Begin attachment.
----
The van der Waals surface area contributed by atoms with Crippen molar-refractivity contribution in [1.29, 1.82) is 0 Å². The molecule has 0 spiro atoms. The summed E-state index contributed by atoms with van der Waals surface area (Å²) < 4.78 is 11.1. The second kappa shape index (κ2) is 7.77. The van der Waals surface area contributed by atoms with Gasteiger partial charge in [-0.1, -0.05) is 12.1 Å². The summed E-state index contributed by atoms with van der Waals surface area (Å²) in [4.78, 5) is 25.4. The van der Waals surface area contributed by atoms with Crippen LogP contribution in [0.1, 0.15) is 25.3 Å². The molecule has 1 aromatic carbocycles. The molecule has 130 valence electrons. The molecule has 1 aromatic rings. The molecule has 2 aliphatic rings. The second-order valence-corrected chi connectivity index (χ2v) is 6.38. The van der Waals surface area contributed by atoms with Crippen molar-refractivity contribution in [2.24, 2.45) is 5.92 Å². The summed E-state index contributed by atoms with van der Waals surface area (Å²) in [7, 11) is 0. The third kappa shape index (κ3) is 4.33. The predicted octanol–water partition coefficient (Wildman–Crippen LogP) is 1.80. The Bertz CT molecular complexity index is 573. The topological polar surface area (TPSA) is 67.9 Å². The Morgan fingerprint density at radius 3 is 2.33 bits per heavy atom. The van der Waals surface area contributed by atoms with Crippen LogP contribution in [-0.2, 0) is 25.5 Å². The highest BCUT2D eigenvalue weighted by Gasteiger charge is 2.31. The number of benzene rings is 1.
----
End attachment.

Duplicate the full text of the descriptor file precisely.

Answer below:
The van der Waals surface area contributed by atoms with Crippen molar-refractivity contribution in [1.29, 1.82) is 0 Å². The molecule has 0 spiro atoms. The summed E-state index contributed by atoms with van der Waals surface area (Å²) < 4.78 is 11.1. The second kappa shape index (κ2) is 7.77. The van der Waals surface area contributed by atoms with Gasteiger partial charge in [-0.1, -0.05) is 12.1 Å². The summed E-state index contributed by atoms with van der Waals surface area (Å²) in [4.78, 5) is 25.4. The van der Waals surface area contributed by atoms with Crippen LogP contribution in [0.1, 0.15) is 25.3 Å². The molecule has 1 aromatic carbocycles. The molecule has 130 valence electrons. The molecule has 1 aromatic rings. The molecule has 2 aliphatic rings. The second-order valence-corrected chi connectivity index (χ2v) is 6.38. The van der Waals surface area contributed by atoms with Crippen molar-refractivity contribution in [2.24, 2.45) is 5.92 Å². The summed E-state index contributed by atoms with van der Waals surface area (Å²) in [7, 11) is 0. The third kappa shape index (κ3) is 4.33. The predicted octanol–water partition coefficient (Wildman–Crippen LogP) is 1.80. The Bertz CT molecular complexity index is 573. The topological polar surface area (TPSA) is 67.9 Å². The Morgan fingerprint density at radius 3 is 2.33 bits per heavy atom. The van der Waals surface area contributed by atoms with Crippen LogP contribution in [-0.2, 0) is 25.5 Å². The highest BCUT2D eigenvalue weighted by Gasteiger charge is 2.31. The number of benzene rings is 1.